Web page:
Utility Covariances and Context Effects in Conjoint MNP Models

  • Haaijer R
  • Wedel M
  • Vriens M
 et al. 
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Abstract

Experimental conjoint choice analysis is among the most frequently used methods for measuring and analyzing consumer preferences. The data from such experiments have been typically analyzed with the Multinomial Logit (MNL) model. However, there are several problems associated with the standard MNL model because it is based on the assumption that the error terms of the underlying random utilities are independent across alternatives, choice sets, and subjects. The Multinomial Probit model (MNP) is well known to alleviate this assumption of independence of the error terms. Accounting for covariances in utilities in modeling choice experiments with the MNP is important because variation of the coefficients in the choice model may occur due to context effects. Previous research has shown that subjects' utilities for alternatives depend on the choice context, that is, the particular set of alternatives evaluated. Simonson and Tversky's tradeoff contrast principle describes the effect of the choice context on attribute importance and patterns of choice. They distinguish local contrast effects, which are caused by the alternatives in the offered set only, and background contrast effects, which are due to the influence of alternatives previously considered in choice experiments. These effects are hypothesized to cause correlations in the utilities of alternatives within and across choice sets, respectively. The purpose of this study is to develop an MNP model for conjoint choice experiments. This model is important for a more detailed study of choice patterns in those experiments. In developing the MNP model for conjoint choice experiments, several hurdles need to be taken related to the identification of the model and to the prediction of holdout profiles. To overcome those problems, we propose a random coefficients (RC) model that assumes a multivariate normal distribution of the regression coefficients with a rank one factor structure on the covariance matrix of these regression coefficients. The parameters in this covariance matrix can be used to identify which attributes and levels of attributes are potentional sources of dependencies between the alternatives and choice sets in a conjoint choice experiment. We present several versions of this model. Moreover, for each of these models we allow utilities to be either correlated or independent across choice sets. The Independent Probit (IP) model is used as a benchmark. Given the dimensionality of the integrations involved in computing the choice probabilities, the models are estimated with simulated likelihood, where simulations are used to approximate the integrals involved in the choice probabilities. We apply and compare the models in two conjoint choice experiments. In both applications, the random coefficients MNP model that allows choices in different choice sets to be correlated (RC) displays superior fit and predictive validity compared with all other models. We hypothesize that the difference in fit occurs because the RC model accommodates correlations among choice sets that are caused by background contrast effects, whereas the model that treats choice sets as independent (iRC) accounts for local contrast effects only. The iRC model shows superior model fit compared with the IP model, but its predictions are worse than those of the IP model. We find differences in the importance of local and background contrast effects for choice sets containing different numbers of alternatives: The background contrast effect may be stronger for smaller choice sets, whereas the local contrast effect may be stronger for bigger choice sets. We illustrate the differences in simulated market shares that are obtained from the RC, iRC, and IP models in three hypothetical situations: product modification, product line extension, and the introduction of a me-too brand. In all of those situations, substantially different market shares are predicted by the three models, which illustrates the extent to which erroneous predictions may be obtained from the misspecified iRC and IP models. CR - Copyright © 1998 INFORMS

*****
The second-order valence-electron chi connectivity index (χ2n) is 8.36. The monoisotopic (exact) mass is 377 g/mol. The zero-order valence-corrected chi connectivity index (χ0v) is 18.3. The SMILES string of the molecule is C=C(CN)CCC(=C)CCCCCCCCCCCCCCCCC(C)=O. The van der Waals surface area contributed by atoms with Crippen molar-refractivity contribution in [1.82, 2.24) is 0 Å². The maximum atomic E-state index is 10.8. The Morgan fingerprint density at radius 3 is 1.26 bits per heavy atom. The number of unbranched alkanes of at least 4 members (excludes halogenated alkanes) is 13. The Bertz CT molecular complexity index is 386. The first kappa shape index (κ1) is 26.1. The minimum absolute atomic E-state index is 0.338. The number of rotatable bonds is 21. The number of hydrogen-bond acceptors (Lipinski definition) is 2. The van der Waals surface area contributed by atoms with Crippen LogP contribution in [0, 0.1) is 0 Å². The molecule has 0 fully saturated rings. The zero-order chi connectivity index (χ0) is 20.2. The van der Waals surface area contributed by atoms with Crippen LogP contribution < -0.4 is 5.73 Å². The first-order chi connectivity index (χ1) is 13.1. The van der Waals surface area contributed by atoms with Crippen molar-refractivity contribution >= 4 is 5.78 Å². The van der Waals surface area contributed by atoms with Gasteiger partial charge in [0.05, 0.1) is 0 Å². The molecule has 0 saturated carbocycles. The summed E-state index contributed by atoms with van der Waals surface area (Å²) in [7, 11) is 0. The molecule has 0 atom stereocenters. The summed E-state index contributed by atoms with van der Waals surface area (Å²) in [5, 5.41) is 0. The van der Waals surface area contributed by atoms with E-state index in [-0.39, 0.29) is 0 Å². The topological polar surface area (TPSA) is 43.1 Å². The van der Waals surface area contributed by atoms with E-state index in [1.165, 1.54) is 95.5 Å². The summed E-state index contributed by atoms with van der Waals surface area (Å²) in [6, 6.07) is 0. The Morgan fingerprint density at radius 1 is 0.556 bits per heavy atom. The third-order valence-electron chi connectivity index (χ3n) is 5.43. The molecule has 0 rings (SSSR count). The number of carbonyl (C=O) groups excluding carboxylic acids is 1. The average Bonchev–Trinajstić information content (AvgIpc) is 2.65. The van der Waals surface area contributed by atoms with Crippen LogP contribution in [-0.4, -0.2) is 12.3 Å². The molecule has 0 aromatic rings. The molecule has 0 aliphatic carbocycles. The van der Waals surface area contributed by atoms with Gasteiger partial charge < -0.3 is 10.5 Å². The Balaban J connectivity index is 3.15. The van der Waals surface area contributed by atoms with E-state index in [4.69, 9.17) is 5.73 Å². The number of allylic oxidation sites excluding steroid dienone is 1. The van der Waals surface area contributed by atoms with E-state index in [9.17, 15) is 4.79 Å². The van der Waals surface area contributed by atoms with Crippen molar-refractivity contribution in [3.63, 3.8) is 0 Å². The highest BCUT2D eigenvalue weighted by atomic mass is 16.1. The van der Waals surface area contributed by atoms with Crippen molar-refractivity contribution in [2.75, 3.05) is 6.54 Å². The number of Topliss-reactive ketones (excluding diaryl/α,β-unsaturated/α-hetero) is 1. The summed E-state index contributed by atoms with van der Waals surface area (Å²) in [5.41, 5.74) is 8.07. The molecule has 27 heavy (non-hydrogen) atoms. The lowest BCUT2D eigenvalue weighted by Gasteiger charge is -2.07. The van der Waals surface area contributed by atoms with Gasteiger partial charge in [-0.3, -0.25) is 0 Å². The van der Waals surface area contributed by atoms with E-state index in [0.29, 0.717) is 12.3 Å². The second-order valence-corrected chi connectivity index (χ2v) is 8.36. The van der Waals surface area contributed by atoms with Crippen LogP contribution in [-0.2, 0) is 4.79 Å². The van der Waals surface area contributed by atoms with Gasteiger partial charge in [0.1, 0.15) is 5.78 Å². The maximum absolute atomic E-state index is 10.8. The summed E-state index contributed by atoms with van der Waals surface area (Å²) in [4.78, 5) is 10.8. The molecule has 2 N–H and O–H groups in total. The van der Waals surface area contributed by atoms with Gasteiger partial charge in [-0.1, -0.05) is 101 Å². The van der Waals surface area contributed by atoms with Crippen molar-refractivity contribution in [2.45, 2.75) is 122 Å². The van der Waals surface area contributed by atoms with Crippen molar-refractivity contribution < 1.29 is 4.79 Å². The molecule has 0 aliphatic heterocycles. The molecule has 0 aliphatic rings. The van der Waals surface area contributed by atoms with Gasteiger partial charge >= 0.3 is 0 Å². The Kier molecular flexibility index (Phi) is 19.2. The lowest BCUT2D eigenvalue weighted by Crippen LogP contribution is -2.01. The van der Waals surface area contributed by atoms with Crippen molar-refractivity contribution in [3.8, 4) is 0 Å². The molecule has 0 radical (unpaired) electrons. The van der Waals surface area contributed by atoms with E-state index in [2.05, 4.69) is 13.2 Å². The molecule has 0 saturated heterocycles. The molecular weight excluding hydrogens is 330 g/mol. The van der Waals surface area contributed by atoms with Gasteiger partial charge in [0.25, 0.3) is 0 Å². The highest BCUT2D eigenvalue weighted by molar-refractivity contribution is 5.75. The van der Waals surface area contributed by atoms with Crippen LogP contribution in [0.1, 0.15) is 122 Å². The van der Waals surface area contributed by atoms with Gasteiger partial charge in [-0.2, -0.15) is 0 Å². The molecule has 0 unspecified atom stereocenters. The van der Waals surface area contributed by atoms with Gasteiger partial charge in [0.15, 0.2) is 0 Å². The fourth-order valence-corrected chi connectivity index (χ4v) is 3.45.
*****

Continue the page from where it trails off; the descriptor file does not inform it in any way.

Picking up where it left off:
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Authors

  • Rinus Haaijer

  • Michel Wedel

  • Marco Vriens

  • Tom Wansbeek

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